hard object is one which would best be described as having behavior associated with a sequence of events corresponding to first ‘A’ then ‘ B’ and then ‘C’. ‘A’ describes a group of dipoles in an object where no applied field is present; each dipole is oriented in a unique position. ‘B’ describes a group of dipoles in an object , where an applied field is present; each dipole is aligned with the applied fieldsimilar to three o’clock. ‘C’ describes a group of dipoles in an object, where the applied field of ‘B’ has just been removed; please note that some of the dipoles have not returned to their original positions in ‘A’, but have taken on a new unique position.

dipoles
dipoles
dipoles

Figure 5b- Group of dipoles representing a soft object

soft object would best be described if its behavior was associated with a sequence of events corresponding first to ‘A’ and then ‘B’ and finally ‘D’. ‘A’ describes a group of dipoles in an object, where no applied field is present; each dipole is oriented in a unique position. ‘B’ describes a group of dipolesin an object , where an applied field is present; each dipole is aligned with the applied field similar to three o’clock. ‘D’ describes a group of dipoles in an object, where the applied field of ‘B’ has just been removed; please note that all of the dipoles have returned to their original positions in ‘A’.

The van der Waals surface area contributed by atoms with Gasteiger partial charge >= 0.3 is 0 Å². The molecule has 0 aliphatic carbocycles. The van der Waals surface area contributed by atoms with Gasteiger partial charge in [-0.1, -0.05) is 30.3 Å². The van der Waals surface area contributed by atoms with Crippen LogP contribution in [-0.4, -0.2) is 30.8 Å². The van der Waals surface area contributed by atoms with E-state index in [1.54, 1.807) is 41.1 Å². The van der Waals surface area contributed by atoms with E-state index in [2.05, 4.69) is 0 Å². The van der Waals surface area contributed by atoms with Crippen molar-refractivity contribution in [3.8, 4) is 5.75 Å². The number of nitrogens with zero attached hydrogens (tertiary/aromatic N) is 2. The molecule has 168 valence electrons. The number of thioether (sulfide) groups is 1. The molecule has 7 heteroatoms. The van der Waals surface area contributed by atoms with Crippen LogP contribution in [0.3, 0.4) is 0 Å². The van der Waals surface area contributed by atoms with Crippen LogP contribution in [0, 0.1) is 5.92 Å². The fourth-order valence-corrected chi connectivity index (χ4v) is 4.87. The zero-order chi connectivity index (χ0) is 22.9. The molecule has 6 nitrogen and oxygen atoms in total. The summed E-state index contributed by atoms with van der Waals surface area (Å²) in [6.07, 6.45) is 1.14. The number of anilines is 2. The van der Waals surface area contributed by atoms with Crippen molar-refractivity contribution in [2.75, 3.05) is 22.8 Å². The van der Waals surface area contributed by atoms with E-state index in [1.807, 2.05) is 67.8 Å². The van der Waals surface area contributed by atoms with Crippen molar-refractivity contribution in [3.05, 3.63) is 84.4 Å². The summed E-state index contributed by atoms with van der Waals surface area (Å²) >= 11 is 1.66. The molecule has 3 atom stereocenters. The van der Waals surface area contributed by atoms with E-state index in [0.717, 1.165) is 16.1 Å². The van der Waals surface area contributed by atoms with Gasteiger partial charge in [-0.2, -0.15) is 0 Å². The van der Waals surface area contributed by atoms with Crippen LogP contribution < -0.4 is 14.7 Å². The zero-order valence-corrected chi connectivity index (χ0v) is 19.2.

The applied field changed the nature of both the hard and soft objects. The hard object retained some of the new features created by the applied field while the soft object retained none of the new features created by the applied field. These behaviors define the essential difference between hard and softobjects, and also clearly establishes which object should be used to accomplish the examples of magnetism at work.